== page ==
50-Movie All Stars Collection, Disc 8

It’s that time again: Four TV movies, two of them probably shown in 90-minute slots, two probably shown in two-hour slots. None terrible, none superb; highlights include Broderick Crawford as a homeless drunk, Lloyd Bridges as a corrupt detective; William Shatner (and his trained moustache!) as a corrupt city official; David Carradine as a sociopathic drugged-out hippie–and Sally Field as a runaway teen hippie who’s seen the light. Sort of.

Children of the Night, 1985, color, Robert Markowitz (dir.), Kathleen Quinlan, Nicholas Campbell, Mario Van Peebles. 1:33

The first problem with this movie on Disc 8 of this collection is on Disc 5: Hustling is a much better flick dealing with the same subculture. This time, though, instead of an investigative reporter and “people who really make money from prostitution” as a running plot, there’s a sociology grad student and “the plight of teenage prostitutes” as the running plot. Like the other disc, this one’s too dark (that is, underlit) for its own good and based on a true story—but not as well acted, a lead character who’s a lot harder to take, and generally not all that good. $0.75.

Maybe I’ll Come Home in the Spring, 1971, color, Joseph Sargent (dir.), Sally Field, David Carradine, Eleanor Parker, Jackie Cooper, Lane Bradbury. 1:14.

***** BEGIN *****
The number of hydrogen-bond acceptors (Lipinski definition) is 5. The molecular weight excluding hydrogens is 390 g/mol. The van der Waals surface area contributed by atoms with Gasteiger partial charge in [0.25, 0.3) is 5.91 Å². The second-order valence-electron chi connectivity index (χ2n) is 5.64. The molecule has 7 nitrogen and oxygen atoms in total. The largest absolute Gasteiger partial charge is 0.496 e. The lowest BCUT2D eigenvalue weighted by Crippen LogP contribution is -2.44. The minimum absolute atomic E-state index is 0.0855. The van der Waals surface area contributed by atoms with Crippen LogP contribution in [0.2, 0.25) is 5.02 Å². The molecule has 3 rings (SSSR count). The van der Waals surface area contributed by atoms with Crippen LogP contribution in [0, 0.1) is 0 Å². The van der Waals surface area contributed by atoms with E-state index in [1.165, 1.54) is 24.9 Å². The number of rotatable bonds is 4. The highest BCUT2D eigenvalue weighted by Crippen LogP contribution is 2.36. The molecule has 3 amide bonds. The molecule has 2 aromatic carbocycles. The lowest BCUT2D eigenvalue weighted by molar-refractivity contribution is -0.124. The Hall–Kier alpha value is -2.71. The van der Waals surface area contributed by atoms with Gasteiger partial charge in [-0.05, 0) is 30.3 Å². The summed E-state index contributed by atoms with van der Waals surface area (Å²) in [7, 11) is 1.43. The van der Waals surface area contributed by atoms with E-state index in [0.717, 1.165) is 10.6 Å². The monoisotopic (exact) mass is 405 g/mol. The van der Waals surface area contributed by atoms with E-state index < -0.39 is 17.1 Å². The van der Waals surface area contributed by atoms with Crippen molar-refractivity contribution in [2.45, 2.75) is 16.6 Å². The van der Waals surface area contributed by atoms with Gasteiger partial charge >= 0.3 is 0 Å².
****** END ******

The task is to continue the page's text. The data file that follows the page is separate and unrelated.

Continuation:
Sally Field as a runaway late-teen who’s come back to her wealthy suburban household after a year in a hippie commune of sorts. David Carradine (mostly in flashbacks) as her sociopathic hippie boyfriend. Eleanor Parker and Jackie Cooper as Suburban Parents from Hell, with a drink always in hand and just wanting to avoid any problems—and Lane Bradbury as the younger daughter doing pills and ready to run away. Messages about the dangers of meth, I think, and lots of Sally Field being Sally Field (which is not a bad thing by any means). David Carradine makes a great worthless jerk. $1.25.

Incident on a Dark Street, 1973, color, Buzz Kulik (dir.), James Olson, David Canary, Robert Pine, Richard Castellano, William Shatner, David Doyle, Kathleen Lloyd. 1:36.

If this wasn’t a Crusading Young U.S. Attorneys episode, or a show within some series along those lines, it should have been. Strong TV-actor cast (if you can get past Bill Shatner’s silly moustache—hey, at least he’s a corrupt official), lots of plot, actually better than it has any right to be. $1.25.

A Tattered Web, 1971, color, Paul Wendkos (dir.), Lloyd Bridges, Frank Converse, Sallie Shockley, Murray Hamilton, Broderick Crawford. 1:14.

Heroes and villains: Bridges runs the acting gamut from A to B in his role as a veteran police detective who tries to run his daughter’s life, discovers his son-in-law is having an affair, accidentally kills the other woman, and sets out to frame a homeless drunk for the murder. The best performances are probably Murray Hamilton as the other police detective—and Broderick Crawford as the homeless drunk. Frank Converse is serviceable as the son-in-law. $1.00

By the way: The resumption of more-or-less normal posting means that life goes on. It doesn’t mean that unresolved situations have been resolved or that I know much more than I did two weeks ago. Meanwhile, 20-30 minutes a day on the treadmill means old movies and TV movies to watch…

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